Even as digital and installation art explode around the world, threatening to change the nature of collecting and the role of museums, figural painting has had its own revival -- that's the anything part of "anything goes" spirit of contemporary art in the 21st century.
Academies that teach the discipline of the figure are popping up like mushrooms. And portraiture, once a sad cul-de-sac of faded society, has ridden the selfie boom to new relevance, even mania.
So when the dean of representational portraiture in New Jersey, Mel Leipzig, decides to bring four figural artists to the Center for Contemporary Art in Bedminster for "The Figure: Clothed and Unclothed," it feels like catching a wave. Four mature artists, too -- one, Jenny Tango, just reached 90 years old, and she's at the CCA as both an artist and a model.
Of course, the figure is often the most radioactive part of contemporary art because it can provoke censorship. Nudity is still the tripwire for most art controversies in New Jersey -- there was another one last fall in downtown Newark, set off by reproductions of classical Greek and Roman nudes taped to a window near a charter school by the artist Kate Dodd.
"There's nothing erotic about this art, though," Leipzig says. "These figures aren't even all nude, after all. What this is about is painting the figure, the human form, today. It's as old as paint itself, really. And I doubt it will ever go away."
The home base of figural painting in America is still Philadelphia, and two of the artists in Bedminster teach at Philly's Academy of the Fine Arts. Perhaps the best known is Alex Kanevsky, a Russian-born oil painter who studied theoretical mathematics at Vilnius University before emigrating to the U.S. in the early 1980s. He took painting classes at the Philadelphia Academy beginning in 1989, and won a Pew Fellowship in 1997 that allowed him to devote himself to painting full time.
"Taking the Pose" by Scott Noel is armored in its neo-classicism. Courtesy CCABedminster
When Kanevsky first won attention, it was for the almost Rembrandtian richness of his color and facture; he still claims the Dutch master and atmospheric realist Diego Velasquez as inspiration. But he has settled into a kind of working -- involving painting and rubbing out over and over again -- that leaves an echo of the figure on the picture surface. Sometimes the effect is almost like a double or triple exposure, with the figure (almost always a female model) appearing multiple times in the same space.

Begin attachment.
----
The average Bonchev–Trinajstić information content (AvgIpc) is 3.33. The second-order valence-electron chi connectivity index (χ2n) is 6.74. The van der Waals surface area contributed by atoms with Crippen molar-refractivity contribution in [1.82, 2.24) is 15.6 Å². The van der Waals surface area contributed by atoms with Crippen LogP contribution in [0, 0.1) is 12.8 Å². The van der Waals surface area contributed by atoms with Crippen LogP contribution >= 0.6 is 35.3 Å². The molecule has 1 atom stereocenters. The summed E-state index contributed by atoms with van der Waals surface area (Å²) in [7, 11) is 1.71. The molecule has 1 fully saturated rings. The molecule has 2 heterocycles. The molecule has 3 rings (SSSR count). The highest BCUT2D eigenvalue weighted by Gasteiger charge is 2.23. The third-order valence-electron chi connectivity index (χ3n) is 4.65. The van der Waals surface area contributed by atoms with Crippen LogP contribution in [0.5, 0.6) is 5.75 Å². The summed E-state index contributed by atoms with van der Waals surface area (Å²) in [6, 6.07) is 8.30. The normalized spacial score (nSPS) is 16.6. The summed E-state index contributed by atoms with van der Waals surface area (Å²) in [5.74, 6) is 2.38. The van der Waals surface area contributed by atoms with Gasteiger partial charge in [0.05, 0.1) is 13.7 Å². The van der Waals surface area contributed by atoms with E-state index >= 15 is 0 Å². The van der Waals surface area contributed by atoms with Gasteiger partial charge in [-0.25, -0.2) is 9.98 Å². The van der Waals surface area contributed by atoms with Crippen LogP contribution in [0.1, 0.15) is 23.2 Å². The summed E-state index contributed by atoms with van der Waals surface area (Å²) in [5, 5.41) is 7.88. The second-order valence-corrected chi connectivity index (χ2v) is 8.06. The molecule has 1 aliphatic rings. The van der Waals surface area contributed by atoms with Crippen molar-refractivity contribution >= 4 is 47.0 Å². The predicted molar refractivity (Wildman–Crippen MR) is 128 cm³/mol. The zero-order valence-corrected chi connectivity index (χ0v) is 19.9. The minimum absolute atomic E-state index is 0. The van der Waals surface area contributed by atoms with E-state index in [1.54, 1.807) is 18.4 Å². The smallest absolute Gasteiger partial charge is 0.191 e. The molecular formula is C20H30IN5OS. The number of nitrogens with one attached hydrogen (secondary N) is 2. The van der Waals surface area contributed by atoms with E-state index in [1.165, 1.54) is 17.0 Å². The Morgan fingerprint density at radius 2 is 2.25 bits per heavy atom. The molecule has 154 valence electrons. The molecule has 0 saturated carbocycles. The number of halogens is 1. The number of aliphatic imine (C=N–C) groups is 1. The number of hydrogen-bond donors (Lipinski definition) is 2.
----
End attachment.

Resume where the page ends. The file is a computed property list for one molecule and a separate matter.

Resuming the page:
Kanevsky's paintings register the passage of time, in a way, each erasure and repainting adding a layer clearly executed in overlapping moments. But this viewer finds it to be more like looking at an image through compound eyes. The figure is abstracted by each successive iteration, rendering the models indistinct and their presence somehow allusive. But here and there-- in the dimple of shadow by a belly button, say, or soft curve of a breast -- an authentic sensuality bursts out. It's almost like looking through a kaleidoscope at details of the classical nude.
The classical nude itself, or at least, the neo-classical nude, is Scott Noel's chef d'ouevre. Noel has taught at the Philadelphia Academy of the Fine Arts since 1996. His pictures have the chalky essence of the classroom: The main subject is always a young woman posed in a studio setting.
Noel never ventures out of a mid-tonal range in his color -- no loud hues or sharp explosions of black and white -- which gives his pictures a calm, soothing quality. It's almost as if he's the theoretical mathematician here. Psychology in these paintings is always incidental, almost accidental, and the models seem possessed of as much agency as the artist.
Upstairs are the work of Jenny Tango and Robert Bunkin, who are married to each other--Tango was Bunkin's teacher when they met, and they've been together now for more than 40 years. Active in the feminist art movement of the 1970s, Tango's been an editor of Women in the Arts Newsletter, and her paintings, often done in series, treat details of the figure almost like quotes from Renaissance art, even down to Parmigianino-esque distorting mirrors. Her "Striptease" (2004) is a series of small canvasses that show her shedding layers of baggy clothes in series, all of them cropping off her head, and all as dispassionate as a Pollaiuolo.
Jenny Tango's "Leaving Staten Island" is a self-portrait--she says she paints herself because "the model's always there."Courtesy CCABedminster
The two artists live in the Westbeth artists' building in Manhattan now, but for years they lived in Staten Island, where Bunkin has curated shows for the S.I. Museum.
Bunkin went to Mason Gross at Rutgers, where he studied with Joan Semmel and Leon Golub; he also studied with Philip Pearlstein. His realism is of the precise, unflinching sort -- he has four portraits, including one of Tango lying nude on a bed, that are gnarly with detail. His portrait of painter Bill Crist, with a looming factory out the open studio window behind him, is British delirious realist Stanley Spencer come back to life -- not in Cookham but in Staten Island.These are terms and analogies used for great art of the past, but rarely discussed in contemporary art today. But if you take the trip from Noel's neo-classicism through Kanevsky's neo-analytic Cubism to Tango and Bunkin's painterly literalism, it will feel like art, but outside time. The Figure: Clothed and Unclothed
Where: Center for Contemporary Art, 2020 Burnt Mills Rd., Bedminster
When: Jan. 13-Feb. 25. Office hours 9 a.m.-5 p.m. Monday-Thursday, 9 a.m.-3 p.m. Friday and Saturday. Galleries are open throughout evening classes, often till 9 p.m.
How much: Free. For more information call (908) 234-2345 or see www.ccabedminster.org